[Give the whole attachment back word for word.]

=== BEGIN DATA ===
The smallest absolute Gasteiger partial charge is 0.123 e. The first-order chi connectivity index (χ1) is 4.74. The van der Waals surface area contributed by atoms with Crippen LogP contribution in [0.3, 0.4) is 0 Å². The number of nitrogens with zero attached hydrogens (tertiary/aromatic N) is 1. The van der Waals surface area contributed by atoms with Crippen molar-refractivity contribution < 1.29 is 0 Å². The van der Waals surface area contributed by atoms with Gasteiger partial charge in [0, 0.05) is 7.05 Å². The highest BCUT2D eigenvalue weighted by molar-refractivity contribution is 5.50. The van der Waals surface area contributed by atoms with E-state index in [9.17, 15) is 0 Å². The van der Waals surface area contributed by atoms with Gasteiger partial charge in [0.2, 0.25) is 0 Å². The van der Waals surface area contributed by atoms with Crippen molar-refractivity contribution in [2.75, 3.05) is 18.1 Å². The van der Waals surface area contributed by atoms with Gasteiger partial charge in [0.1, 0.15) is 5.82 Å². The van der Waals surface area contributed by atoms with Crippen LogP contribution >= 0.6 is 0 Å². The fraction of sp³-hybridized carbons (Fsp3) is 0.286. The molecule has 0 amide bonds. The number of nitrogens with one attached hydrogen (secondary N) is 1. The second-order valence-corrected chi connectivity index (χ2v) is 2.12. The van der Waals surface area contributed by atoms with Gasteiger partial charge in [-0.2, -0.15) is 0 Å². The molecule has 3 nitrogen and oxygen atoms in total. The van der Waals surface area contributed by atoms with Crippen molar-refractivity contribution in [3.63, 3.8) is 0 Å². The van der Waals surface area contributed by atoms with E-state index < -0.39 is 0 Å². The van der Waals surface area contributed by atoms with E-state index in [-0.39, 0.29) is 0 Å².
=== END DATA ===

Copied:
The smallest absolute Gasteiger partial charge is 0.123 e. The first-order chi connectivity index (χ1) is 4.74. The van der Waals surface area contributed by atoms with Crippen LogP contribution in [0.3, 0.4) is 0 Å². The number of nitrogens with zero attached hydrogens (tertiary/aromatic N) is 1. The van der Waals surface area contributed by atoms with Crippen molar-refractivity contribution < 1.29 is 0 Å². The van der Waals surface area contributed by atoms with Gasteiger partial charge in [0, 0.05) is 7.05 Å². The highest BCUT2D eigenvalue weighted by molar-refractivity contribution is 5.50. The van der Waals surface area contributed by atoms with E-state index in [9.17, 15) is 0 Å². The van der Waals surface area contributed by atoms with Gasteiger partial charge in [0.2, 0.25) is 0 Å². The van der Waals surface area contributed by atoms with Crippen molar-refractivity contribution in [2.75, 3.05) is 18.1 Å². The van der Waals surface area contributed by atoms with Gasteiger partial charge in [0.1, 0.15) is 5.82 Å². The van der Waals surface area contributed by atoms with Crippen LogP contribution >= 0.6 is 0 Å². The fraction of sp³-hybridized carbons (Fsp3) is 0.286. The molecule has 0 amide bonds. The number of nitrogens with one attached hydrogen (secondary N) is 1. The second-order valence-corrected chi connectivity index (χ2v) is 2.12. The van der Waals surface area contributed by atoms with Gasteiger partial charge in [-0.2, -0.15) is 0 Å². The molecule has 3 nitrogen and oxygen atoms in total. The van der Waals surface area contributed by atoms with Crippen molar-refractivity contribution in [3.63, 3.8) is 0 Å². The van der Waals surface area contributed by atoms with E-state index < -0.39 is 0 Å². The van der Waals surface area contributed by atoms with E-state index in [-0.39, 0.29) is 0 Å².